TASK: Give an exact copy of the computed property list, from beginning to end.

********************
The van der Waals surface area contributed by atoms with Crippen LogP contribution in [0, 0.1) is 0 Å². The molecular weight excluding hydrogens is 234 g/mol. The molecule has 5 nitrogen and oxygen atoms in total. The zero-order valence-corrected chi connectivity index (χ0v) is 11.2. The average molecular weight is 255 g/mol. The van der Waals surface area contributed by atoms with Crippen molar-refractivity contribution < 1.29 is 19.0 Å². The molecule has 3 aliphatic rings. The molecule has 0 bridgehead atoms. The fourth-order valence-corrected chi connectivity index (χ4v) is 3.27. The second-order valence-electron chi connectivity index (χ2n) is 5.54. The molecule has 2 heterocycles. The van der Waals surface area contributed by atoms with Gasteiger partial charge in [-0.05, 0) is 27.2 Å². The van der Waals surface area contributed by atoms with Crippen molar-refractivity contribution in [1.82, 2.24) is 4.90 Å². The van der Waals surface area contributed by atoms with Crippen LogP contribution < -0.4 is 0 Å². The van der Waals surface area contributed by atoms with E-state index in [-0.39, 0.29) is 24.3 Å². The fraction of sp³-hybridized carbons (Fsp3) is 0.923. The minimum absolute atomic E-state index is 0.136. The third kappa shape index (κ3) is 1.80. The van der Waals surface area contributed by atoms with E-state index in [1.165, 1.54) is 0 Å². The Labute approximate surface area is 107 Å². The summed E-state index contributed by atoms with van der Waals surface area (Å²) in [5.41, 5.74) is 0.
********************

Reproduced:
The van der Waals surface area contributed by atoms with Crippen LogP contribution in [0, 0.1) is 0 Å². The molecular weight excluding hydrogens is 234 g/mol. The molecule has 5 nitrogen and oxygen atoms in total. The zero-order valence-corrected chi connectivity index (χ0v) is 11.2. The average molecular weight is 255 g/mol. The van der Waals surface area contributed by atoms with Crippen molar-refractivity contribution < 1.29 is 19.0 Å². The molecule has 3 aliphatic rings. The molecule has 0 bridgehead atoms. The fourth-order valence-corrected chi connectivity index (χ4v) is 3.27. The second-order valence-electron chi connectivity index (χ2n) is 5.54. The molecule has 2 heterocycles. The van der Waals surface area contributed by atoms with Gasteiger partial charge in [-0.05, 0) is 27.2 Å². The van der Waals surface area contributed by atoms with Crippen molar-refractivity contribution in [1.82, 2.24) is 4.90 Å². The van der Waals surface area contributed by atoms with Crippen LogP contribution < -0.4 is 0 Å². The van der Waals surface area contributed by atoms with E-state index in [-0.39, 0.29) is 24.3 Å². The fraction of sp³-hybridized carbons (Fsp3) is 0.923. The minimum absolute atomic E-state index is 0.136. The third kappa shape index (κ3) is 1.80. The van der Waals surface area contributed by atoms with E-state index in [1.165, 1.54) is 0 Å². The Labute approximate surface area is 107 Å². The summed E-state index contributed by atoms with van der Waals surface area (Å²) in [5.41, 5.74) is 0.